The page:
Defense Ministry Orders Rafael's Spike FireFly Loitering Munition for IDF

FireFly is designed for engagement of targets by ground forces in areas where the enemy is behind cover, situational awareness is limited, and precision is critical. The weapon is expected to give IDF troops a tactical edge in close combat


Spike FireFly. Photo: Rafael

Israeli defense contractor Rafael said May 4 that the country's ministry of defense has placed an order for its Spike FireFly loitering munition.
Jointly developed by Rafael and the ministry, FireFly, known in the IDF as “Maoz”, weighs only 3 kg and provides behind-cover precision attack capabilities for the dismounted soldier.
Ordered for the IDF ground forces, FireFly was designed for fighting within the urban arena where situational awareness is limited, the enemy is behind cover, and precision is critical. 
FireFly is deployed within seconds. It is portable, durable and includes a rugged airframe to withstand the harsh environment of urban combat. Its single-user operation is designed for the dismounted soldier - light, small, and agile.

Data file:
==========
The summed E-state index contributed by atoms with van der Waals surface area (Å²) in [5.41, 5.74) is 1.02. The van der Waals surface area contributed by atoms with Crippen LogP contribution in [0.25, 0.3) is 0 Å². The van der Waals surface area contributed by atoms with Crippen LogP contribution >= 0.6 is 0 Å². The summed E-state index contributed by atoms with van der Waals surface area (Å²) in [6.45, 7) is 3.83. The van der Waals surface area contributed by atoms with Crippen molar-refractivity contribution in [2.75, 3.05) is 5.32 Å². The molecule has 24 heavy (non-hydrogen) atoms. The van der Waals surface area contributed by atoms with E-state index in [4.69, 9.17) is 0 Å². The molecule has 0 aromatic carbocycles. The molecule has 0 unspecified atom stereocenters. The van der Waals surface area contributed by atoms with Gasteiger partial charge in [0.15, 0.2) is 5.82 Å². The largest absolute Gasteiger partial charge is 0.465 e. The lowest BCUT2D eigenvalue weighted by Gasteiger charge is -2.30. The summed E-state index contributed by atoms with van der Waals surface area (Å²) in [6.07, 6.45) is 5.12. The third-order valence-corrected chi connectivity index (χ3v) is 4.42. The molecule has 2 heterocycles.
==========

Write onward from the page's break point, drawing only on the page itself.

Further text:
Firefly features a dual seeker, target tracker, homing algorithms, computer vision, Safe & Arm fusing mechanisms, and a rugged tablet-based HMI (human machine interface).
The operation of FireFly is very intuitive, with no special skills required. FireFly enables overmatch to break combat deadlock, and has a lethal effect on stationary and moving targets with or without line-of-sight to operator.
FireFly has an abort/wave-off capability and full, safe returnability to the operator up to attack command. It can be operated day and night, and has low visual and acoustic signature.
Ran Gozali, EVP & head of the Land & Naval Division of Rafael, said "We are very proud of this contract, and we believe the procurement of FireFly by the IDF will dramatically revolutionize the infantry doctrines in urban close-combat, enabling precision engagement for the lower tactical echelons beyond-line-of-sight. This will give IDF soldiers a tactical edge in close combat. We see the Firefly as a building block in future potential applications for a large variety of battle arenas."

Rare-earth elements between the United States of America and the People's Republic of China
The Eastern seas after Afghanistan: the UK and Australia come to the rescue of the United States in a clumsy way
The failure of the great games in Afghanistan from the 19th century to the present day
Russia, Turkey and United Arab Emirates. The intelligence services organize and investigate